Perfectionists don’t feel satisfied until everything appears exactly the way they want it to be. They set lofty goals, and when they miss them, they feel like they don’t deserve their rank. This leads to more self-doubt and the feeling of being a ‘fraud’.
- The imposter syndrome refers to the psychological phenomenon in which individuals doubt their worth and falsely think they’re a fraudster
- New consultants may face the imposter syndrome when they start earning a high salary straight after school and have the feeling they don’t deserve that much money
- Past experiences and the need to be perfect may also be the reason behind this phenomenon, and feeling insecure because of being around highly successful consultants in the company may also make a consultant doubt their own worth
- You can get rid of the imposter syndrome using some easy remedies, like changing your thought patterns, positive self-affirmations, and letting go of limiting beliefs
- If the imposter syndrome is holding you back and the home remedies are not working, it’s okay to seek professional help and let them find out the deeper inner-lying reason behind the problem
How to Overcome the Imposter Syndrome as a Consultant
Now that you know some of the potential reasons why you may be facing imposter syndrome, let’s discuss some tips for overcoming it and having a successful consulting career where you feel confident about your abilities.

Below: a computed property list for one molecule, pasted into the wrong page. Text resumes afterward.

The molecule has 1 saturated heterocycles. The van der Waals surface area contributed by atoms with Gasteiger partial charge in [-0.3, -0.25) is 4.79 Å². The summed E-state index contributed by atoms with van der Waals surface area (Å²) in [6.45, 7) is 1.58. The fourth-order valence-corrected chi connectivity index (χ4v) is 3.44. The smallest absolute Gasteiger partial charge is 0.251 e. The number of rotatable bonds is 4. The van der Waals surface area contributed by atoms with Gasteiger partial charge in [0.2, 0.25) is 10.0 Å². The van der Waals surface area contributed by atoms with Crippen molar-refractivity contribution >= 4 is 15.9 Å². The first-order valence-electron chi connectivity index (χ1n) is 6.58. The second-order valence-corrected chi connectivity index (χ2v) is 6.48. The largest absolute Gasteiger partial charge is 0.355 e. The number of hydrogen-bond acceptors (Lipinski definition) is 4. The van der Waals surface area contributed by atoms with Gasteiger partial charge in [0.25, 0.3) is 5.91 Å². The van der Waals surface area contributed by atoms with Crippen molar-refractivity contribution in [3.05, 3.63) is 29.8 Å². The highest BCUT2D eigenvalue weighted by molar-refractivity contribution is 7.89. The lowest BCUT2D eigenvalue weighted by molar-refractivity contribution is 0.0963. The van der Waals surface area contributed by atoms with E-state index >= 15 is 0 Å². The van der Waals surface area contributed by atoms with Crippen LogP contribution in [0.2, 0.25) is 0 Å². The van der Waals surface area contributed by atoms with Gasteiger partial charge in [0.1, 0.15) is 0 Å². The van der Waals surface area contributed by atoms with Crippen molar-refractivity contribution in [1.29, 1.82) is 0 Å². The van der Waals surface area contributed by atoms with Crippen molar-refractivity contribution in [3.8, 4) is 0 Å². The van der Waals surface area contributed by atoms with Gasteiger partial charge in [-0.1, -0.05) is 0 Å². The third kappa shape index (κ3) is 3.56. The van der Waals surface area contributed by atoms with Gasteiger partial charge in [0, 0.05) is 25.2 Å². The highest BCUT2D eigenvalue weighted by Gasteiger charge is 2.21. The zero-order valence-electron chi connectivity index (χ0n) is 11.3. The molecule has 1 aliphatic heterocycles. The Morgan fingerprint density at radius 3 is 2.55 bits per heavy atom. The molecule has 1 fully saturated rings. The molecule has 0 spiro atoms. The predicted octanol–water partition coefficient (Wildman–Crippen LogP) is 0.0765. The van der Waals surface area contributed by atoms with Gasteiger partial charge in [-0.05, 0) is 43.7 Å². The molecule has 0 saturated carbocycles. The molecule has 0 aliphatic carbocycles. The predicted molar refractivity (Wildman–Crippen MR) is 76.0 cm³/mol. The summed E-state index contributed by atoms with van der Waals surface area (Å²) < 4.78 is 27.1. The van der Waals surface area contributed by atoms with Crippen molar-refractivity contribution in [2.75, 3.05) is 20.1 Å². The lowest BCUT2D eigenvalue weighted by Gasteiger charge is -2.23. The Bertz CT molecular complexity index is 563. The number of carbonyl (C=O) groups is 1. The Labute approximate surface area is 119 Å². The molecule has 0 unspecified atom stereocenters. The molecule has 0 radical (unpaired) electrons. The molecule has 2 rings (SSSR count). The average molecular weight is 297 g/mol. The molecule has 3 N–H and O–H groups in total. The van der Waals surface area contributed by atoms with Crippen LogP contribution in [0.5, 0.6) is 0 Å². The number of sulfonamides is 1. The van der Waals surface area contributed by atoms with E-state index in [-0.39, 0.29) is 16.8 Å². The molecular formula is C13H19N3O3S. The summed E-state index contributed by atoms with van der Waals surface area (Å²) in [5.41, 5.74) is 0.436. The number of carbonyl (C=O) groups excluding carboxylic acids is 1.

Tip #1: Be okay with a high salary
The first piece of advice for overcoming the imposter syndrome as a consultant is to truly accept the fact that your hefty paycheck is justified. As a consultant, you’re responsible for solving problems, and those solutions can help clients save hundreds of thousands and even millions of dollars down the line. So, rest assured, you’re earning what you deserve.
Tip #2: Be patient
It’s understandable that as a young graduate in a big consulting firm, you’re hungry and ambitious and can’t wait to show your talent. But when things don’t go your way immediately, you may start feeling like you’re in the wrong place. No, you’re not! It takes time to build relations and understand the consulting job duties initially. So, be patient. It will all work out in the end.
Tip #3: Chant this self-affirmation statement - “I am a highly competent consultant who’s destined for great success in the consulting industry”
It’s necessary to keep reminding yourself how intelligent and charismatic you are. These affirmations help you during the rainy days when you start feeling like consulting is not for you and that you’re an imposter among real consultants.
So, these were some handy tips that you can use to overcome the dreaded imposter syndrome. As a consultant, you will learn how to solve problems and will provide a lot of long-lasting solutions to clients. This also means that you will be way better at solving your personal problems than someone who is not used to problem solving. The imposter syndrome is a problem, but you are a consultant. So be positive, solve this problem, and have a great career ahead.